Mike Nesbitt is right. Unionists and Nationalists must vote right down the card to get meaningful change.

Ah, Monday. With only two and a half weeks until polling day we are going to moving into that critical time period when the actual public start waking up to the various electoral campaigns (it’s been a long lonely path for us political geeks up to now).

I do take instruction from David on the Opposition’s need to focus on poor government, but the news that the UUP leader will transfer to the SDLP is already getting cut through on the doors. And the DUP is salivating, knowing how it will appeal to their more extreme base.

Colum Eastwood did not follow him word for word on the Sunday Politics, but his advice in general terms was to vote right down the card (which includes choosing Unionists). Good advice for anyone who wants to influence the makeup of ‘the other side’.

Read in a certain way, ‘plumping’ is a form of passively (aggressively) accepting the verdict of the other community on whom you must deal with when in government. Voting down the card keeps your vote alive and provides influence in close races outside your community.

In this race at least it doesn’t suit the incumbents. In Michelle O’Neill’s Mid Ulster, SF must squeeze community loyalty (and the SDLP’s Patsy McGlone) as tight as possible to get their three retiring MLAs over the line.

So I have a number of questions worth pondering (particularly if you’re unionist, but I think it applies both ways). What, if any, advantage accrues to unionism in general if their voters plump for unionist candidates only?

Since the post-St Andrews Agreement amendments mean unionism’s overall strength is far less important than the strength of the single largest party, what real advantage accrues to parties other than the largest single unionist party in such a one way and unconditional compact?

In fact, if unionist voters go right down the card they can have influence in the power battle on the other side without compromising their own top choices (thus improving the chances of avoiding yet another fruitless mandate).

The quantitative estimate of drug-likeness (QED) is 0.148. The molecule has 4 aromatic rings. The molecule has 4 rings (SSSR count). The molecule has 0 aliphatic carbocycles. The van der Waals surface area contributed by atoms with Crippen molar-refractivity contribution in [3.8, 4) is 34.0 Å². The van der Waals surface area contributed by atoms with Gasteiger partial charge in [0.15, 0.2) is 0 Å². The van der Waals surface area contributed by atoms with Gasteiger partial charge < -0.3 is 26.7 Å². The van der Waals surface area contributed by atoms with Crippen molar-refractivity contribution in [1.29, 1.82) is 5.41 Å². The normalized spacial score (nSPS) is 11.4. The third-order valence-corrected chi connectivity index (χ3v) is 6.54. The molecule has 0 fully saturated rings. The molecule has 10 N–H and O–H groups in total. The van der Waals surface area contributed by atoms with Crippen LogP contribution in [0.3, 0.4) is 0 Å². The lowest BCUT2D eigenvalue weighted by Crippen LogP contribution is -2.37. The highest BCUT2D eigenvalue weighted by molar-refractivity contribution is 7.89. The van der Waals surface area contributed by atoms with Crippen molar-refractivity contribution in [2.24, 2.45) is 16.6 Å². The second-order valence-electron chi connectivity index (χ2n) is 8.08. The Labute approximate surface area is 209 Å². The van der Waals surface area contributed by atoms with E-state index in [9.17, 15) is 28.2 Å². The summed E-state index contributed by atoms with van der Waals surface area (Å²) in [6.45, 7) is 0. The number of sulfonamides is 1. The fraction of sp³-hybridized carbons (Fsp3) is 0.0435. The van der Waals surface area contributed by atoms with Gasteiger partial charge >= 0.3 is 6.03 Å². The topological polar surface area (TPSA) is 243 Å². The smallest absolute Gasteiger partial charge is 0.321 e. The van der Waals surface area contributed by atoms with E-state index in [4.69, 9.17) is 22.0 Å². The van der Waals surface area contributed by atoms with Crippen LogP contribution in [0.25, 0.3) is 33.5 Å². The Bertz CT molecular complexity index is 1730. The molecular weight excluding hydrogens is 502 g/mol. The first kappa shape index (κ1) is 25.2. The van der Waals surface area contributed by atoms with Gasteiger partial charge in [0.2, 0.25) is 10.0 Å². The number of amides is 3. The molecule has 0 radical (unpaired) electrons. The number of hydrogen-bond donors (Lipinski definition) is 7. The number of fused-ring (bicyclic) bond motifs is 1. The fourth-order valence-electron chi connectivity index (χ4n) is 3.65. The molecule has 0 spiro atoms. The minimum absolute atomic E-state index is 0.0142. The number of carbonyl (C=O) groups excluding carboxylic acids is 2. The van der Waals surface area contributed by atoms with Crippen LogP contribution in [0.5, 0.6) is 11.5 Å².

How else other than taking an activist (if still marginal) interest in the affairs of nationalism do you propose going about getting a partner you can actually work with?

On the nationalist side, as Eastwood pointed out yesterday he has SF activists troll him on Twitter saying he is wrong to seek to co-operate with Unionists, but under current constitutional arrangements, SF no less than the DUP, the UUP or the SDLP are compelled to work together.

SF’s opposition to the DUP is belied by their own record, as laid out by none other than their own president Gerry Adams in his speech to the party’s Cuige Uladh (which is as near as the party can bring itself to incorporate NI internally).

Nesbitt has only said out loud what needs to be said if power-sharing at Stormont is ever to be a meaningful affair. Being the first Unionist leader to say what should not (to paraphrase Ian Paisley Junior) need to be explained, may hurt him more than it should.

As one (nationalist) Facebook friend said this morning:

People are voting for a government, and that means partnership, so it makes sense to vote first for your favoured party, then for your favoured partner in government. Voting down sectarian lines is simply that.

Unionists and nationalists have been gifted a system of PR which allows them useful influence in each other’s backyards. They should use it judiciously so as not to harm their own self-interests. But as we’ve seen in Australia the use of lower preferences can be a powerful tool.

Nesbitt and Eastwood do not need a joint platform. That’s just a weird fantasy of the NI media, which does not exists anywhere else in the western world, with PR or no PR. But they do have a potent weapon, which they hold in common with all other opposition parties.

They should jointly (and separately) authorise the legitimate use of full card preferences against two government parties which seem determined to keep walking a path to endless and endlessly barren perdition. And then quickly get back to RHI (and the causes of RHI).

 

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